Toledo Blade Staff
MONROE — Monroe County Community College has taken steps to finance the school’s costs to build a $17 million Career Technology Center on the South Raisinville Road campus.
Trustees last week agreed to take up to $8.5 million in savings, or 50 percent of the project cost, for the college’s required match.
The college is hoping to begin construction in July on the 71,300-square-foot building between the Life Sciences Building and the Welch Health Education Building.
When completed in September, 2012, President David Nixon said, the structure will be equipped with state-of-the art classrooms and high-bay technical labs for instruction in emerging careers in nuclear engineering, construction, automotive engineering, vehicle fuel-cell technology, welding, construction, and computer-aided drafting and manufacturing.
Mr. Nixon pointed out in a press release that the building will be near a solar field being installed by DTE Energy.
“This facility will serve as a model for the teaching of alternative energy programs. The planning and vision that have gone into make the Career Technology Center a reality are a testament to the dedication our trustees, faculty, and staff have to the future of Monroe County.”
Hobbs + Black of Ann Arbor, Mich., was hired in 2009 to design the one-story structure. The architects have been paid $74,067 for their work. College trustees also have hired Detroit-based Walbridge to manage the construction project.
Mr. Nixon said the Monroe County Community College Foundation, the fund-raising arm of the school, will announce the campaign within the next several weeks to secure gifts for the project. He said the campaign will be similar to the drive undertaken for the La-Z-Boy Center in 2004.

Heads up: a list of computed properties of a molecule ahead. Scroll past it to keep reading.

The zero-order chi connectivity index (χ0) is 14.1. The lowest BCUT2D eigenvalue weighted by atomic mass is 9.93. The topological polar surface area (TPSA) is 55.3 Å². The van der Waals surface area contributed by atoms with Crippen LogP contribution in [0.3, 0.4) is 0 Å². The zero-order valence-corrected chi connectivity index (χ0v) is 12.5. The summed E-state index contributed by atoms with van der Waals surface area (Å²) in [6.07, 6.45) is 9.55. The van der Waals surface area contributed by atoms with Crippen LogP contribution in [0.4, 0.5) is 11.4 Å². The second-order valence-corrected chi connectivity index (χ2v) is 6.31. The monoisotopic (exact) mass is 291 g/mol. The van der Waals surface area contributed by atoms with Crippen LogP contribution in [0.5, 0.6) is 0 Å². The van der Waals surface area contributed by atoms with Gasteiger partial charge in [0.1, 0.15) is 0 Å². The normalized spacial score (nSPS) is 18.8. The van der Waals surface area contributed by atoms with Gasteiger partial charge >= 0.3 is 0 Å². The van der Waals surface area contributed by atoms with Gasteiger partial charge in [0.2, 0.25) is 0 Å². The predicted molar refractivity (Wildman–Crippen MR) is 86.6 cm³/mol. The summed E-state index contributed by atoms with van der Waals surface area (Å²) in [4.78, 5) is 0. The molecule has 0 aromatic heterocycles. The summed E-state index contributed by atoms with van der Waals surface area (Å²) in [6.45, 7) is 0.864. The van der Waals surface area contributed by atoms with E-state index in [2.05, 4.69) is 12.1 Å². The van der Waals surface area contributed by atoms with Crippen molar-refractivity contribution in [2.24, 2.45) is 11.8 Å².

The campaign drive for the cultural arts center surpassed the $3 million goal by $1.5 million.
He said a feasibility study OK’d by board trustees indicated that there would be a high probability that enough support exists in the community that the college would reach the fund-raising goal.
“We will be moving ahead with the capital campaign,” he said.
College officials said among the next steps will be the final design work by architects and work on construction documents to have the project ready for bid in June.
William J. Bacarella, chairman of the trustees, said in a prepared statement that the building will add the school’s classroom space while boosting capacity for current and future technology curriculum.
“This new facility will be an important economic development tool for Monroe County as we market Monroe to companies in emerging energy and automotive technologies — wind, solar, nuclear, and battery,” he said.
Mark Bergmooser, president of the 70-member Faculty Association, said the building could provide excellent learning opportunities for students and potential job growth for teachers in the industrial technology field.
“My only concern regarding this new facility is the cost to operate and maintain it. These costs should not be shouldered by the employees of Monroe County Community College,” he said.